In typical fashion, the government meddles in an issue and makes things worse. Beginning April 29th, if an airline keeps its passengers delayed on the tarmac for more than 3 hours, it will be fined $27,500 per passenger. Naturally, airlines would like to stay in business, so they have found a way to get around the fines:
Passengers may soon be seeing more cancellations on airport departure boards.
Several airlines, including Fort Worth-based American and Houston-based Continental, say they will cancel flights rather than risk paying stiff penalties for delaying passengers on the runway.
Continental’s CEO told investors Tuesday that the airline will opt to cancel flights rather than chance being fined.
“I think all of them will cancel flights,” he said. “They’ll do it partially because they think they are going to punish passengers, and if they punish them, someone will get this legislation removed.”
Aviation consultant Denny Kelly expects other airlines to follow suit…
Under new federal guidelines that take effect next month, airlines can be fined up to $27,500 per passenger if a plane is stuck on the tarmac for longer than three hours…With the new fines, a delayed MD-80 could cost American Airlines close to $4 million, and a fine for a full 757 could cost more than $5 million.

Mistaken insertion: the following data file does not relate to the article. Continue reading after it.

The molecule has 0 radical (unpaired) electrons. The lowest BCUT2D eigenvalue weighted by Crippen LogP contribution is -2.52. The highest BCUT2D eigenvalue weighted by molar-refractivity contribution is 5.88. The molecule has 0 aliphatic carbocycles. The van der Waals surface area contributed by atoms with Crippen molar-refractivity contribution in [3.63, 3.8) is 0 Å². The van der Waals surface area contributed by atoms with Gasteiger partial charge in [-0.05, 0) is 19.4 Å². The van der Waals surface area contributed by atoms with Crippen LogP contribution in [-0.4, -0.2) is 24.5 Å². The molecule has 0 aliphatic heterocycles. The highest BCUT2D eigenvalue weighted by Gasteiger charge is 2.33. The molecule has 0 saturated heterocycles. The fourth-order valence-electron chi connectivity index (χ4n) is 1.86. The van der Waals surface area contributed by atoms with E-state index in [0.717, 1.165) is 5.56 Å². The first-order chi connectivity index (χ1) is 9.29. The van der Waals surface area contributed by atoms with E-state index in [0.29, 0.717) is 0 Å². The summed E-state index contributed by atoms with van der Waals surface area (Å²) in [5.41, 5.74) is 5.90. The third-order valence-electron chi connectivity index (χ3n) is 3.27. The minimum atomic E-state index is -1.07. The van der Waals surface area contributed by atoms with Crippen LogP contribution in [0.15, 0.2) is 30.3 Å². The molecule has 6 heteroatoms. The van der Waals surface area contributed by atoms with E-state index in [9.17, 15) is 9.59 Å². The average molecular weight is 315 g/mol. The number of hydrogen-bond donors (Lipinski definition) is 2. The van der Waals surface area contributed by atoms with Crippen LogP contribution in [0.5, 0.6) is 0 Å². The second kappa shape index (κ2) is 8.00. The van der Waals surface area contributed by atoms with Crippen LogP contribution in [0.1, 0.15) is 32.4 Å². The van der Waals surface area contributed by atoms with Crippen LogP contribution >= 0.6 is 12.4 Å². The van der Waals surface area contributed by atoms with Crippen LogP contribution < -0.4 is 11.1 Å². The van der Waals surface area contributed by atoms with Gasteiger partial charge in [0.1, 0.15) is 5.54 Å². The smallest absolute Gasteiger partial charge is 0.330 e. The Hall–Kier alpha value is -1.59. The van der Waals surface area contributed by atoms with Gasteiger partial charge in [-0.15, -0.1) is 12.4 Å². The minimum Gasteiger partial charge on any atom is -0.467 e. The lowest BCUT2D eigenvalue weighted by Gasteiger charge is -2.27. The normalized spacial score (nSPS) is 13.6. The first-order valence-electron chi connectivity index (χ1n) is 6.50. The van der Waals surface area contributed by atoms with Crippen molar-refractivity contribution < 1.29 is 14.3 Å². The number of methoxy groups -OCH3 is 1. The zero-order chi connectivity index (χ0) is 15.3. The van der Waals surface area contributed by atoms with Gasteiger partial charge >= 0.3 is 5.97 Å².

“It’s unavoidable that more flights will be canceled to avoid fines,” said American Airlines spokesman Steve Schlachter. “It’s one of the unintended consequences of a bill that has no flexibility.”
A US Transportation spokesperson retorted that if airlines just kept spare aircraft and crew nearby and available in case of scheduling conflicts they could avoid delays. Spoken like a guy who has never run a profitable business. Sure, airlines have so much money to throw around they can keep spare aircraft and crews in every airport in case of delays.
And by the way, these fines are not to be paid to passengers for the inconvenience and discomfort of being stuck in a cramped airline for more than three hours. No, the fines are paid to the government.